Observations On What Appears To Be An Epic Black Lives Matter Scandal

I will only offer observations at this point because there are so many questions to be asked that it’s premature to say exactly what happened, or in Ethics Alarms-ese, “What’s going on here?’ I stumbled across this current story by accident, while preparing a preliminary outline and seminar description for a program I’ll be doing as I have been for two decades for the annual Washington Non-Profit Legal and Tax Conference in March. What recent non-profit and charity ethics problems have arisen in the last year or so? And up popped the jaw-dropping message above.

What that statement, which was posted last September, suggested was that nobody was running the non-profit arm of Black Lives Matters, which has received about $60 milllion in contributions since the group grabbed the opportunity presented by the death of George Floyd, which still has never been shown to have anything to do with race. (Don’t get me started…) Naturally, this is a story that the mainstream media has no interest in enlightening the public on, but the conservative Washington Examiner broke the story at the end of last month, again. A brief summary from the article:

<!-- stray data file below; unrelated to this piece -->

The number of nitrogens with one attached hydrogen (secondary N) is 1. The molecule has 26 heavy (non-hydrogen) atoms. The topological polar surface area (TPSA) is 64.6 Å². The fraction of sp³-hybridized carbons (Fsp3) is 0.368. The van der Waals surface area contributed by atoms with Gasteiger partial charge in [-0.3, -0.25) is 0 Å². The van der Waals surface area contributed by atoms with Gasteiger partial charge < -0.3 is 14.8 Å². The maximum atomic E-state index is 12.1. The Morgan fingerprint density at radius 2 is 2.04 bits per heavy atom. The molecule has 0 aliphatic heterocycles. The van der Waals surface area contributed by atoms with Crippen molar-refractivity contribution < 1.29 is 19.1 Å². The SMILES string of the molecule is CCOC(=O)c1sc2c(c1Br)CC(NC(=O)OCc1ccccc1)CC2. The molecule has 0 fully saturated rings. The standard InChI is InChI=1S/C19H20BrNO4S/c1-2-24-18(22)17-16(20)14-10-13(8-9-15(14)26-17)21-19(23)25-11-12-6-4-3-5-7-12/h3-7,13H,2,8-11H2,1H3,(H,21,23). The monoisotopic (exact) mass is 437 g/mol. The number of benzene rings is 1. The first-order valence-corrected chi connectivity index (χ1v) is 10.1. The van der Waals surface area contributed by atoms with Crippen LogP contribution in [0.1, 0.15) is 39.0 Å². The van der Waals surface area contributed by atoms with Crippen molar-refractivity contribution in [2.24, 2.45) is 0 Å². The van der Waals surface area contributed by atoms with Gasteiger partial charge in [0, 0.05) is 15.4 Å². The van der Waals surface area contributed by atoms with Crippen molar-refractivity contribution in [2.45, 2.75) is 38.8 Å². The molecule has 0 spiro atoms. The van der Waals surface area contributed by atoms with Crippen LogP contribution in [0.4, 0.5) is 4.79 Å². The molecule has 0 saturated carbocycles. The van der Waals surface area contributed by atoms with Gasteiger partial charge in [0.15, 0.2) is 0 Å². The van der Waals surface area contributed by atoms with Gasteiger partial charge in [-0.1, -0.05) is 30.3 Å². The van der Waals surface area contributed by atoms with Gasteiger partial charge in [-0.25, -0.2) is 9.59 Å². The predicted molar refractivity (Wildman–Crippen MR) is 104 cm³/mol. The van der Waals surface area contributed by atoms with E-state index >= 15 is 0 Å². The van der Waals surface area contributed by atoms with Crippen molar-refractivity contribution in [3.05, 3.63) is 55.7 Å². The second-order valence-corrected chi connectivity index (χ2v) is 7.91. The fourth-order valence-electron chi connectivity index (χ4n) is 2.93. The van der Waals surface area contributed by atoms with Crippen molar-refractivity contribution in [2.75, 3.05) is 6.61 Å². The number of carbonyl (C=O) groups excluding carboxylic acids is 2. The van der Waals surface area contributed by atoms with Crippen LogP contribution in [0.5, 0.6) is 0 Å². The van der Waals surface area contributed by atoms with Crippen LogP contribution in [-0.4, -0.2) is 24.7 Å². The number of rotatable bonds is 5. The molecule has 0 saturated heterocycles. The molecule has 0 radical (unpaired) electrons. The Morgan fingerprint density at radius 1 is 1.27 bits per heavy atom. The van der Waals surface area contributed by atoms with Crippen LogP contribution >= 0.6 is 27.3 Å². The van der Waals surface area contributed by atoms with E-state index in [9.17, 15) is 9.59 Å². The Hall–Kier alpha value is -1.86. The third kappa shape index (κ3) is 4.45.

• “No one appears to have been in charge at Black Lives Matter for months. The address it lists on tax forms is wrong, and the charity’s two board members won’t say who controls its $60 million bankroll”

I don’t want to be an alarmist or anything, but these are what we call in the non-profit world, “red flags.” That $60 million, incidentally, is just what BLM had received through 2020. Nobody outside the group knows what it attracted in 2021, because this hasn’t been revealed.

  • BLM co-founder Patrisse Cullors, you may recall, came under criticism after the New York Post reported last April that Cullors, then its executive director, had spent $3.2 million on real estate purchases in upscale neighborhoods. Ethics Alarms also covered the story

It is also a red flag any time the head of charity who is also a selfless social activist goes on a spending spree.